1. This was a suit to recover arrears of rent in respect of a tenure. This tenure originally belonged to a man of the name of Ram Saran Bachaspati, and the persons sued for rent were two persons of the names of Jagat Chandra Talukdar and Nritya Sundari Dassi who were his heirs.
2. It appears, in the first place, that in this suit the plaintiffs sued both the persons entitled to the tenure. When the case came on for hearing an objection was taken that, as stated in the pleadings, the interest of the first defendant had ceased in the tenure, for in 1305 he sold it to two persons of the names of Syam Sundar Sarkar and Nritya Sundari Dasi, and the former sold it again to Dwarka Lal Sarkar and the latter to one Anath Bandhu Guha. One of these persons applied to be made a party to the suit. It appears that as regards the transfer there is no question of the right of transferability--the landlord's fee was paid and the name of the transferee was recorded in the khatian. On that and on the registration of the transfers the liability of the 1st defendant ceased and such liability as was upon him devolved upon his transferees. The plaintiff, however, was unwilling to make the transferees parties to the suit. As he did not do so, both the Courts below held that the suit was not well founded and that it could not proceed without the addition of the transferees as defendants and both the Courts thereupon dismissed the suit.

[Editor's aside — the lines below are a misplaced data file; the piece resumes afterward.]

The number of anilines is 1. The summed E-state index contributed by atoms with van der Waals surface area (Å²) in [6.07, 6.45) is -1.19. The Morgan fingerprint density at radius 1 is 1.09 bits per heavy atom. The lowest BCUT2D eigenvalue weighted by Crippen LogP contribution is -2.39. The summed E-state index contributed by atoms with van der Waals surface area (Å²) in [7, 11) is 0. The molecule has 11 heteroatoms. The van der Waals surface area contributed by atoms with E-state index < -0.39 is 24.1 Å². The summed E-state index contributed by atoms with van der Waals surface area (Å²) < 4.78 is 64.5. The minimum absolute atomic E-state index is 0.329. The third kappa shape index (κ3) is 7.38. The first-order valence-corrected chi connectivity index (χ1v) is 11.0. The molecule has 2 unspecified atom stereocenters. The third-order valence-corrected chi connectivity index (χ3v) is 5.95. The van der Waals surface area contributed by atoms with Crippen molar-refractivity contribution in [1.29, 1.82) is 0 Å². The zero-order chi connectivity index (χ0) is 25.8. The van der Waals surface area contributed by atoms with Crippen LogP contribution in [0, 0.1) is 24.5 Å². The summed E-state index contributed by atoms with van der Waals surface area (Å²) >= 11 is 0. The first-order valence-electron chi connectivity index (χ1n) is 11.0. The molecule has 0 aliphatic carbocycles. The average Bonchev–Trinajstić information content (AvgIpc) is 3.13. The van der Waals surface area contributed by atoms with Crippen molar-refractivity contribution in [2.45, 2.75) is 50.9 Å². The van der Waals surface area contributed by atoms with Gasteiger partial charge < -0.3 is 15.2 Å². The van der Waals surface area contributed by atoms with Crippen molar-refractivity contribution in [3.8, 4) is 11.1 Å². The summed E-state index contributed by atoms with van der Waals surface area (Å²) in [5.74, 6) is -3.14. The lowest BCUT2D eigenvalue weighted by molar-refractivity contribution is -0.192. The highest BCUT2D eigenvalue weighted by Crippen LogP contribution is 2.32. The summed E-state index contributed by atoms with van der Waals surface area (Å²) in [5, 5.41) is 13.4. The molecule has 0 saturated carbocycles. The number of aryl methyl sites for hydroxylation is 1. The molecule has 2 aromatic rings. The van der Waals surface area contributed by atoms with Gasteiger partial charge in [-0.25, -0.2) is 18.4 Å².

3. The question, therefore, before us is narrowed down to a single point, namely, whether in the circumstances of this case the plaintiff could sue the 2nd defendant alone. This question again was dependent on a consideration of that which has been argued before us, namely, whether or not the liability of defendants Nos. 1 and 2, who were admittedly heirs of Ram Saran Bachaspati, was a joint liability or a joint and several liability. The question then is whether the plaintiff could proceed against one of the heirs without joining the other. This turns upon the question of the applicability in the present case of the provisions of Section 43 of the Contract Act. In my opinion it has not been shown that that section has applicability in the present case, wbich is one as I have said of heirs and transferees from sach heirs. This is not a case of a contract which is referred to in that section nor, as has been suggested, has an implied contract by reason of the transferees taking possession of the land or having gone to the landlord to have their names recorded and so forth been made out. Of that we have no evidence before us in this case. A number of decisions have been referred to, but in none of them are the facts on all fours with the present case. I think the judgments of both the Courts below are right. The appeal is, therefore, dismissed with costs.
4. Smither, J.--I agree.